Margaret Sanger and the eugenics movement
Rebecca R. Messall - 06/03/201
On a Sunday dedicated to honoring motherhood, May 11, 2010, the Denver Post chose to celebrate everything glaringly responsible for preventing or terminating motherhood. And, to someone like me who is slightly older than the “Pill” and who was 18 at the time of Roe v. Wade, the appearance of the Post’s Mother’s Day article was curious because there is much more that people should know about the threesome of Margaret Sanger, the “Pill” and Planned Parenthood, the nations’ largest abortion provider.
Margaret Sanger belonged to an organization called the American Eugenics Society, organized in the early 1900’s. Members from the American Eugenics Society actually formed Sanger’s original group whose name was changed to Planned Parenthood, but even the latter’s first three presidents were officers or members in the AES, including Alan Guttmacher. Sanger is listed as a member in 1956 under her then-married name, Mrs. Noah Slee.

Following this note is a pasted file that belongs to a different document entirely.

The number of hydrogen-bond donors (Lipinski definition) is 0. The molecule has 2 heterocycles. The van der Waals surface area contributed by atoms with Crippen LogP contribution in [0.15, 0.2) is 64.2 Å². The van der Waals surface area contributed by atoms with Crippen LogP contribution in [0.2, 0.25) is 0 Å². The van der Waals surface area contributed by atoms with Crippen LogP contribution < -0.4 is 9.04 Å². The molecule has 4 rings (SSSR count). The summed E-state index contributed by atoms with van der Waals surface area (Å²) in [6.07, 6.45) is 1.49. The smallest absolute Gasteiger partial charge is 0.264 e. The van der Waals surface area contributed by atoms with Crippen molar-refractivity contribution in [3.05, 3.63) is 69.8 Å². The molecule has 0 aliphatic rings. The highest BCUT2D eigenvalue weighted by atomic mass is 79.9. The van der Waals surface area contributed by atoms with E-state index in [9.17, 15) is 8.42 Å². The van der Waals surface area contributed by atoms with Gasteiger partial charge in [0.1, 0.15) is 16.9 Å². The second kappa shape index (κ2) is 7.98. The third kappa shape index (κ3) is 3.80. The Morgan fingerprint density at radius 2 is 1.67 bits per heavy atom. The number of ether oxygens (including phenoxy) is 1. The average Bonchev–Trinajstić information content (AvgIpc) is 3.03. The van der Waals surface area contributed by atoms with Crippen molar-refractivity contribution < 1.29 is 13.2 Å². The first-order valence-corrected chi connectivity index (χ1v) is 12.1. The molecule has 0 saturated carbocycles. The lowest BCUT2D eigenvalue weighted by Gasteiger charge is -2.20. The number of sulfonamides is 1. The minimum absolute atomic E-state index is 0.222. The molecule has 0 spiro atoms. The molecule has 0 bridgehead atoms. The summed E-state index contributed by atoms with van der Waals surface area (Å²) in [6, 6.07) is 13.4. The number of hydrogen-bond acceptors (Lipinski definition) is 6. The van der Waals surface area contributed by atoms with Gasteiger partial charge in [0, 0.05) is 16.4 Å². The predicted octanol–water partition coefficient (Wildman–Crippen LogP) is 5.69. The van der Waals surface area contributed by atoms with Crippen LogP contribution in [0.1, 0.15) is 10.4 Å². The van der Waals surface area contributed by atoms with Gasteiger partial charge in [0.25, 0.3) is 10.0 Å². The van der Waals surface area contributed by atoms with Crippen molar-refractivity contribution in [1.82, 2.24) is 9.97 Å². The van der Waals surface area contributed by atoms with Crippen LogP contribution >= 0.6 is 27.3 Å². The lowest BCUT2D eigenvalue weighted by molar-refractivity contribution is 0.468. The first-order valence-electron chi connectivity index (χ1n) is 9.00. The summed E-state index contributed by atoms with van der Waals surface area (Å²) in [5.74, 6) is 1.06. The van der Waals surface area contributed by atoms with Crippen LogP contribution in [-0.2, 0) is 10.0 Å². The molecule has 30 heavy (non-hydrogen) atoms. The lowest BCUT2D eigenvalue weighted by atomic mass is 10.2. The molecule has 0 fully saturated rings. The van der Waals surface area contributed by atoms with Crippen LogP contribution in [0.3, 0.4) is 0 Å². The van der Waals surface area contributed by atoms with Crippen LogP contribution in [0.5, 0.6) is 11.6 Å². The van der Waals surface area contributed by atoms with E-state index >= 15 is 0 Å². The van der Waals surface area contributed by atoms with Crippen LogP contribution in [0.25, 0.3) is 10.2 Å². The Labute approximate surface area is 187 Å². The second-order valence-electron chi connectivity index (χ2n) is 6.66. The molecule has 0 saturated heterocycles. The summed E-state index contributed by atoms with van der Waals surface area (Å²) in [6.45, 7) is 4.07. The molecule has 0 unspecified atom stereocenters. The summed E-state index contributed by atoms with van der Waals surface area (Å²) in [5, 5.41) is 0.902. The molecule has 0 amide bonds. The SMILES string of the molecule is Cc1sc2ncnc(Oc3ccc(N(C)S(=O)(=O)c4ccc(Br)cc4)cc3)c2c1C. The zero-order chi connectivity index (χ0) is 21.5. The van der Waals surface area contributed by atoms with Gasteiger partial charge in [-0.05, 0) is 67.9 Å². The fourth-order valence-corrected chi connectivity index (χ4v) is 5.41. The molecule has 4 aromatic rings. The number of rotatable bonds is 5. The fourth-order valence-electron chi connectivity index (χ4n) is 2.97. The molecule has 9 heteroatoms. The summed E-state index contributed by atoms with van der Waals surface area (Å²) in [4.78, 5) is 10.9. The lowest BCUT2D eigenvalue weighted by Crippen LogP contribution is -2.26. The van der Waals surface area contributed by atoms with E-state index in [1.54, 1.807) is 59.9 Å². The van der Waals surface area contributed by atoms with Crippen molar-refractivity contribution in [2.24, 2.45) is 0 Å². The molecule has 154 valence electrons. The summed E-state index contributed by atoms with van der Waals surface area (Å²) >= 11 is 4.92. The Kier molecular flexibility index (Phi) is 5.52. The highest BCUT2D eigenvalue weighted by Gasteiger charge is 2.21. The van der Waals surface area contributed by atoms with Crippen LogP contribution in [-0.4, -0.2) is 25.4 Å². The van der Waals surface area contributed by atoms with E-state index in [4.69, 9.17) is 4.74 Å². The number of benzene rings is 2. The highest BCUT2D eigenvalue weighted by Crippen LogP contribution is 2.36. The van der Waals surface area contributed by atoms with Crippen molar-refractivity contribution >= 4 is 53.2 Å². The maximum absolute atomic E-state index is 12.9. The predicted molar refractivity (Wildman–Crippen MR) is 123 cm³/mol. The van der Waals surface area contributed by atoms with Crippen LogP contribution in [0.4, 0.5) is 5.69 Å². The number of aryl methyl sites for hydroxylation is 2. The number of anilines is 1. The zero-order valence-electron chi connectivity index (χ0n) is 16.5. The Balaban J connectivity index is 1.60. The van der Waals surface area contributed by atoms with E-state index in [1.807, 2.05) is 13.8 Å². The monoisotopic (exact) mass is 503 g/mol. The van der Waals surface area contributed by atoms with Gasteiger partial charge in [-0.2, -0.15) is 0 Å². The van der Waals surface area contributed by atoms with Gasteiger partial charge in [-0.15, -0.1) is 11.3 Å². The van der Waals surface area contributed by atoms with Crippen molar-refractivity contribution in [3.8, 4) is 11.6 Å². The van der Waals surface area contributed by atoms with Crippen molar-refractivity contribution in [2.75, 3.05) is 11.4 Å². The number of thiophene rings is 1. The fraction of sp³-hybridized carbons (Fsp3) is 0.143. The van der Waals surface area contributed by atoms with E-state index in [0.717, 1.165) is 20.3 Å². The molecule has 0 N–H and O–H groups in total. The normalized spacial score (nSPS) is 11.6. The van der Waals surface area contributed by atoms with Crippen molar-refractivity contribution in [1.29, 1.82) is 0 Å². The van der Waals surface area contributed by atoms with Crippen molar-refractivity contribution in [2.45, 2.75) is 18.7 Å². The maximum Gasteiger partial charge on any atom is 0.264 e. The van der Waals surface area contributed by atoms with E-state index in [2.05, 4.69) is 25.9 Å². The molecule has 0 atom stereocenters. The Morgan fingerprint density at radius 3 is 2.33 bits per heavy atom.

Later called social biology, genetics, and population control, eugenics was a “scientific” endeavor born from evolutionary biology. It was never confined to state-sponsorship under Communists and Socialist dictators. Eugenics operated quite openly in the United States, England and around the world. The efforts of the American Eugenics Society resulted in many states passing laws to sterilize more than 63,000 Americans. Several states passed official apologies in the 1990’s. The eugenics movement, particularly Margaret Sanger, ranted against the Catholic Church for opposing eugenic legislation and ideology.
Tags: Margaret Sanger